The Academy Museum of Motion Pictures on Wednesday revealed an extensive slate of programs it will offer to the public. Virtual programs kick off next month leading up to its grand opening September 30, when the museum will begin in-person screenings, talks, and events. The rich lineup has a strong emphasis on diversity, with events focused on the work of Black VFX artists and retrospectives of global filmmakers’ work.
“We have been hard at work preparing the Academy Museum and are ready to welcome visitors first virtually and then in person in September,” said Jacqueline Stewart, chief artistic and programming officer of the Academy Museum. “The programs we are rolling out for our opening are dynamic, diverse, and deeply grounded in the history and artistry of filmmaking. Whether they are recognizing Hollywood legends, delving into the working process of film professionals, or addressing issues of race, gender, sexuality, and inequity that run through film history, these programs will use the power of movies and stories of filmmakers to open eyes and minds.”
The pre-opening programs are meant to serve as “digital prologues” to the museum’s core exhibition, Stories of Cinema, and coincide with the Oscars next month. These programs kick off April 22 with “Breaking the Oscars Ceiling.” Hosted by museum trustee Diane von Furstenberg and moderated by Stewart, the event will include conversations with women who achieved historic Oscars milestones, including Sophia Loren, Whoopi Goldberg, Marlee Matlin, and Buffy Sainte-Marie.
Additional pre-opening online programs will include screenings of Dee Rees’ “Pariah” and Alfonso Cuarón’s “Y Tu Mamá También,” followed by conversations with the directors and their collaborators, as well as conversations with Spike Lee, composer Hildur Guðnadóttir, and one centered around activism and film. The dates of those conversations have yet to be announced.
Pre-opening workshops will include ones titled “How to Use Film as a Teaching Tool to Have Difficult Conversations,” “The Work of Black VFX Artists,” and “Hayao Miyazaki Family Day.” The museum is set to open on September 30, when screenings, conversations, and youth/family programs will begin in person.
Screenings will take place in the museum’s two main theaters — the 1,000-set David Geffen Theater and the 288-seat Ted Mann theater. Celebrating global cinema, screening series will include ones programmed by each of the Academy’s 17 branches that represent breakthroughs in the evolution of respective crafts, films inspired by museum exhibitions, Sunday screenings of Oscar-nominated and winning films, selections chosen by notable filmmakers, preserved films, retrospectives, and shorts.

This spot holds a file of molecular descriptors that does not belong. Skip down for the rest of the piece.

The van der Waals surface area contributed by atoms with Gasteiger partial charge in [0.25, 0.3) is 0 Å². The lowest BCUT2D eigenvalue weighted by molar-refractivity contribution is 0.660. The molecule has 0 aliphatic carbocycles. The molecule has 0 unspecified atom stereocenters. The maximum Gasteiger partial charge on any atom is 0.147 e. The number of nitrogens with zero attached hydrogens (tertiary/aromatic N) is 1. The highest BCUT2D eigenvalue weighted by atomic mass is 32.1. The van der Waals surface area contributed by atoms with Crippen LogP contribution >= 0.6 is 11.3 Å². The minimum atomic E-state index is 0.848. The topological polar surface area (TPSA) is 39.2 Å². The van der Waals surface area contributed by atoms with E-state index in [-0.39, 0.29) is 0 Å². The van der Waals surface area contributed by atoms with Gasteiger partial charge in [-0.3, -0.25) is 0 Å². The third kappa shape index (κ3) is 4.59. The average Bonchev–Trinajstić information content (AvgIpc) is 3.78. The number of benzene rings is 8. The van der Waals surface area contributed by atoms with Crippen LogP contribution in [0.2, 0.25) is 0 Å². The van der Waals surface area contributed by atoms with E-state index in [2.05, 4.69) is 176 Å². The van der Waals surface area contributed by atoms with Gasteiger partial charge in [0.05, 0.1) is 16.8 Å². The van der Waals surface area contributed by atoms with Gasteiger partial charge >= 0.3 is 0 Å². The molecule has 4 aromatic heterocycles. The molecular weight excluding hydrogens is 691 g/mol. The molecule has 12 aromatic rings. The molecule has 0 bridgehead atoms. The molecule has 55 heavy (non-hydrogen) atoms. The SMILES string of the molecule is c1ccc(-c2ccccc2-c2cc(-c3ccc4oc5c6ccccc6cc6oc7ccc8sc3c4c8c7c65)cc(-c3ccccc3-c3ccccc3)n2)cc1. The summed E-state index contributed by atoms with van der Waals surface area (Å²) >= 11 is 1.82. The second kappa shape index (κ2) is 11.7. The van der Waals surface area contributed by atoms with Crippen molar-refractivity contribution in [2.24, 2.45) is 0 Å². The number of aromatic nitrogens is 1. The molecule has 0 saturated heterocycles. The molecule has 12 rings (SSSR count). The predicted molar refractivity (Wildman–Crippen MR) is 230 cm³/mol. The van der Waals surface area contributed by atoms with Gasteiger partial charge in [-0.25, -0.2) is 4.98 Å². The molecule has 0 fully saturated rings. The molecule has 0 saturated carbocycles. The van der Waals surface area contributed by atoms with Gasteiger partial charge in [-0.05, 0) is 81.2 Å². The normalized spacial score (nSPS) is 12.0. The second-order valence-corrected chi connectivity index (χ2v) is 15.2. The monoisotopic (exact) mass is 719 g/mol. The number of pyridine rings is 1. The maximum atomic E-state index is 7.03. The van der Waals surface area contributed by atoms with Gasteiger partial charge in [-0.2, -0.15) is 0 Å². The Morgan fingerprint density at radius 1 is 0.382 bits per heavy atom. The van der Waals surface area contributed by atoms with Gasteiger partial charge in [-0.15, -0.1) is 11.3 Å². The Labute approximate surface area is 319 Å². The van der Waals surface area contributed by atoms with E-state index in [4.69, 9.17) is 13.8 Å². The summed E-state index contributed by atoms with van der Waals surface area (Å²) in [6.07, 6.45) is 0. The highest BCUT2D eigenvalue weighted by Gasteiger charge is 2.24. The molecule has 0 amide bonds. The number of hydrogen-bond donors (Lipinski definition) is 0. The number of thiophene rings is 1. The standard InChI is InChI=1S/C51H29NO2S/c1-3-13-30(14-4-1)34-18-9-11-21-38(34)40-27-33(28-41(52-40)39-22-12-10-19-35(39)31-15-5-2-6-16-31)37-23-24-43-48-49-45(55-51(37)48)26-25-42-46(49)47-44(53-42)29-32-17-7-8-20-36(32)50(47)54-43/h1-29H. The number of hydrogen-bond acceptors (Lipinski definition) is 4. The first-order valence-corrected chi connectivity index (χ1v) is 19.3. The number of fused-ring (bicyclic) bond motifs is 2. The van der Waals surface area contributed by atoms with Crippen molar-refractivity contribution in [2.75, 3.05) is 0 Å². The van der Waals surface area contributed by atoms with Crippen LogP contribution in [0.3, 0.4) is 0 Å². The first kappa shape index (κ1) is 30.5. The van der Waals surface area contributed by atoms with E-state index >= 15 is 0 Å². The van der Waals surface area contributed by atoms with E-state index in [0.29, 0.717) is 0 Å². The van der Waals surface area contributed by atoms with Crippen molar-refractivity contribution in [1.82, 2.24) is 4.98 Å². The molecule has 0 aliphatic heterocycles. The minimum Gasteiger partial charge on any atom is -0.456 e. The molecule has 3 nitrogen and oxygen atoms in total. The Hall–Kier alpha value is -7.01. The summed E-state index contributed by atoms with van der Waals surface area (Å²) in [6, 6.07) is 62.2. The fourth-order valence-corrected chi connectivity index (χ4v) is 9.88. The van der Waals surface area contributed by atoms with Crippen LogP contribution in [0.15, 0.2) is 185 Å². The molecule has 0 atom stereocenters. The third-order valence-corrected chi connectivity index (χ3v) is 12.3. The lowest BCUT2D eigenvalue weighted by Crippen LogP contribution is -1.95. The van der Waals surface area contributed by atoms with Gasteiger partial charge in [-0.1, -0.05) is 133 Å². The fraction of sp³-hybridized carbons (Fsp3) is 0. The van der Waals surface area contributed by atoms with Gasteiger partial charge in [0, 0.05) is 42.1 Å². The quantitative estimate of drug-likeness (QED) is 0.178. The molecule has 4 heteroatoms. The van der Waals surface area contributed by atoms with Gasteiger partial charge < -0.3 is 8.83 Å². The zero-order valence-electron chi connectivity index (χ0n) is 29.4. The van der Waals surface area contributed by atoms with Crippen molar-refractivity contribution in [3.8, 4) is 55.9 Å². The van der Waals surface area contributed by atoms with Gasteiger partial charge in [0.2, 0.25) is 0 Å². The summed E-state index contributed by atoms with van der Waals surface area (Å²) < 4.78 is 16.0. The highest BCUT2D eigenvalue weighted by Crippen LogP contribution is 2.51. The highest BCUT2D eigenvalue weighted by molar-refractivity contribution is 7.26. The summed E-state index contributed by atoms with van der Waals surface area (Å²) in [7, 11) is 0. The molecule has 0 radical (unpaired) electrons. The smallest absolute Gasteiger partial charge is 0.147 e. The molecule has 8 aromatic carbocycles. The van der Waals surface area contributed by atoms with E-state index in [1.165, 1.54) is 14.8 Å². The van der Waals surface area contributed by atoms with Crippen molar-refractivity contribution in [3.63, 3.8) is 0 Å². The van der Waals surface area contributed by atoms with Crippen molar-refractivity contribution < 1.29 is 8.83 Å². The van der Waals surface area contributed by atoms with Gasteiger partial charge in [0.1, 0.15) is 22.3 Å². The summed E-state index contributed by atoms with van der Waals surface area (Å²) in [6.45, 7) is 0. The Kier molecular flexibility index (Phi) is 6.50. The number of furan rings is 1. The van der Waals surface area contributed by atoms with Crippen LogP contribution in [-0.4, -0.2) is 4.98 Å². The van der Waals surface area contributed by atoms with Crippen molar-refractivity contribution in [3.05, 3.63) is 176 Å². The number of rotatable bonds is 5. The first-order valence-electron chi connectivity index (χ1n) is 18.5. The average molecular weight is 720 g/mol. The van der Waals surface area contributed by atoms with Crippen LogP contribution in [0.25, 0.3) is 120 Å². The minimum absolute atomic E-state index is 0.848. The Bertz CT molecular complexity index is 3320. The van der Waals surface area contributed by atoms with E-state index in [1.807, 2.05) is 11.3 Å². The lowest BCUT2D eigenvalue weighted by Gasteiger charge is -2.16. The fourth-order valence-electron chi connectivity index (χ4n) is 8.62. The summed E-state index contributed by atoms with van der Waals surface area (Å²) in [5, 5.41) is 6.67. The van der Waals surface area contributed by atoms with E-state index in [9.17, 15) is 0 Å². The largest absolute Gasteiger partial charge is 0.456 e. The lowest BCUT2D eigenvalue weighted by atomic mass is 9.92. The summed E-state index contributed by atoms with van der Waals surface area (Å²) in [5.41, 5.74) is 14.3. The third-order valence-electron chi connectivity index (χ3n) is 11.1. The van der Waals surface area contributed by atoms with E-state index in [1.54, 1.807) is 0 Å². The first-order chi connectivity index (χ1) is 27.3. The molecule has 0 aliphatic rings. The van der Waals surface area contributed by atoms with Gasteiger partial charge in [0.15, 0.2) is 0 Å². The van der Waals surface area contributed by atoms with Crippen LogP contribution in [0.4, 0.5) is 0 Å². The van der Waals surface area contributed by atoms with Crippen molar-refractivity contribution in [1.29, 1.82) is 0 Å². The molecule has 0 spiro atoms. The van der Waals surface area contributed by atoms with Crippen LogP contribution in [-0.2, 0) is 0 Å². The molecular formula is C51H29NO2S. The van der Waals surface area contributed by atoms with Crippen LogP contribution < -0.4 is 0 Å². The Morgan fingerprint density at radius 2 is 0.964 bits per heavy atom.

Conversations, lectures, and other events will include talks with family members of Hollywood legends; ones centered around social issues such as #MeToo, pay equity, Black Lives Matter, climate change, and labor relations; information about the arts and sciences of cinema; conversations with filmmakers; scholarly discussions around cinema; and lectures on iconic movie objects such as the ruby red slippers from “The Wizard of Oz.”
Family programs will include ones made for and by teens, hands-on filmmaking workshops, monthly “Quiet Mornings” for young people with sensory processing disorders, family/community days, and twice-weekly school tours. Those tours will be provided at no cost, with the expense of bus travel reimbursed. Programming is being developed with the help of teachers from the Los Angeles Unified School District.
Additionally, visitors will be able to join themed, interactive 45-minute guided tours throughout the week, offering information on the museum’s collection, installations, exhibit, and architecture. Family tours and ones for the deaf and blind communities will be scheduled regularly. Audio tours will be available in English, Spanish, and Korean.
A full overview of the museum’s programming is available here.